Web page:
On a linguistic level, Oman is also unique in the sense that Gulf Arabic is not as widely used in the country as in the other GCC states. Instead, a variety of Omani dialects are generally used. Even the official website of teaching Gulf Arabic, suggests that Gulf Arabic is spoken “to a lesser extent" in Oman. Arabists specializing in linguistics such as Johnstone and Holes also suggest that the dialects spoken in Oman are different from the ones spoken in the other GCC states, and they classify them under a different type. The fact that Oman is politically a member of the GCC yet at the same time most Omanis do not sound like nationals of neighboring GCC countries, together with the fact that they are being constantly reminded of the similarities the people of the GCC share (or 'should' share?) combined with the importance of the GCC homogeneity, emphasizes, in my opinion, the Omani difference and puts a lot of pressure on Omanis to behave linguistically like the dominant GCC dialect which is spoken by the majority in the region. The relevance of what I just explained will be understood better as I now move on to explain what I found in my data.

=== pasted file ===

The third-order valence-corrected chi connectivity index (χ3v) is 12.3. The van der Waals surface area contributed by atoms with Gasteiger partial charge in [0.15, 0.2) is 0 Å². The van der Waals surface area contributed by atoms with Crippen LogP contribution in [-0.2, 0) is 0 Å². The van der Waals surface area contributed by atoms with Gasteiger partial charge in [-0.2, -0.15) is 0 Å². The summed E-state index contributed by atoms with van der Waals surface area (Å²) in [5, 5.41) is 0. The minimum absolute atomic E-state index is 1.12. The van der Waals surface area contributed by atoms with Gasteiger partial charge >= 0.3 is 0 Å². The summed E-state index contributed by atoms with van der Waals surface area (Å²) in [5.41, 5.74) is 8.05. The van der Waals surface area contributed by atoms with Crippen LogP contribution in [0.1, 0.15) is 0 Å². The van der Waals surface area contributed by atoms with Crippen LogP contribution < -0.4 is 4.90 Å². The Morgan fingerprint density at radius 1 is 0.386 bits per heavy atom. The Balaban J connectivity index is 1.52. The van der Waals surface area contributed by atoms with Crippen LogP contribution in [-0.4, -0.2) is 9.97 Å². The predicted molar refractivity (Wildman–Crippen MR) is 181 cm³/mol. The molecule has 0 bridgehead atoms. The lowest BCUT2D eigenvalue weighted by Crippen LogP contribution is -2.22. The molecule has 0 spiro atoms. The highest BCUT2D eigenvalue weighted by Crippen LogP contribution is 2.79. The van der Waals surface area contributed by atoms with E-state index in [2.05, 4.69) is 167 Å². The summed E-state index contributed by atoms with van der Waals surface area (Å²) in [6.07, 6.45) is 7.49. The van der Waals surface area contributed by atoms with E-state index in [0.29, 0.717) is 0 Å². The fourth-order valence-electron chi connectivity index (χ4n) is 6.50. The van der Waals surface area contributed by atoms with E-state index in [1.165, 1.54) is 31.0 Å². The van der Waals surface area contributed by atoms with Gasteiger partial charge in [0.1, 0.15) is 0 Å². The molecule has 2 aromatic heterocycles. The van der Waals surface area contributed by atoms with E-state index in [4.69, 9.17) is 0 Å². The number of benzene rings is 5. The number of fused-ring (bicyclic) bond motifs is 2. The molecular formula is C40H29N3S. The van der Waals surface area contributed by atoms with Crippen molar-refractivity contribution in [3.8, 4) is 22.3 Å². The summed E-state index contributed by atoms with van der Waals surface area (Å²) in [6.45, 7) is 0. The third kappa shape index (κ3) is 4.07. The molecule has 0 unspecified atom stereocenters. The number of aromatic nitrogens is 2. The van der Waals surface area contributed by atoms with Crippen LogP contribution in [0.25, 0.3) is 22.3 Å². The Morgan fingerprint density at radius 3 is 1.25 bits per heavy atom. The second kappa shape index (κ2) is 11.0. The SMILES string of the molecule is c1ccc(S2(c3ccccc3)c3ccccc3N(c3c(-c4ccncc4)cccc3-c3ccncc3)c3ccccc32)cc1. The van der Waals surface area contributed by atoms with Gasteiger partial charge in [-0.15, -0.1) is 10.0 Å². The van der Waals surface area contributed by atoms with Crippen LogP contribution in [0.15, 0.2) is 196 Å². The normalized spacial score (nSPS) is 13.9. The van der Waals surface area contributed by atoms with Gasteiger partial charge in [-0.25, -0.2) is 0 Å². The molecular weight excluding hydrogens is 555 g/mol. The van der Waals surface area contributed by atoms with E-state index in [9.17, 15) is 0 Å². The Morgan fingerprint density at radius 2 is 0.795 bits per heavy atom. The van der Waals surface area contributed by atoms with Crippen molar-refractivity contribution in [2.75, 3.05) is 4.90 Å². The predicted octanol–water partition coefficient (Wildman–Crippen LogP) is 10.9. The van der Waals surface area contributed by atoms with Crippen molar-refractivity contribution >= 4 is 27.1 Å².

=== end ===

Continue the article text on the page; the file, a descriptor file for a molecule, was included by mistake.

It happened when I was listening to a conversation between a caller who is a female Omani child with one of the most linguistically divergent broadcasters in my study; which means that he spoke in Gulf Arabic without attempting to speak in Omani dialects, which are the dialects in which most callers spoke. For the sake of anonymity, I will call the girl Noor. From the content of their conversation, I understood that Noor is 6 years old and about to be admitted to grade 1 in school. Noor performed for a few short sound clips for the station which were then used as sound effects for different programs on the station. For example she would say short phrases like yallah goolu waray ('come on, say it with me'). In all her performances, Noor would speak in Gulf Arabic. Not a single performance of Noor is done in a variety of Omani Arabic. So far so unsurprising. Nothing new. I got used to this kind of unrealistic linguistic representation on Omani Fm since I was a kid. But then something happened in the call between Noor and the broadcaster while I was listening attentively to my data, like a child watching a captivating Sherlock Holmes cartoon looking for clues, and I almost shouted: “Aha! I caught that!” when I heard it.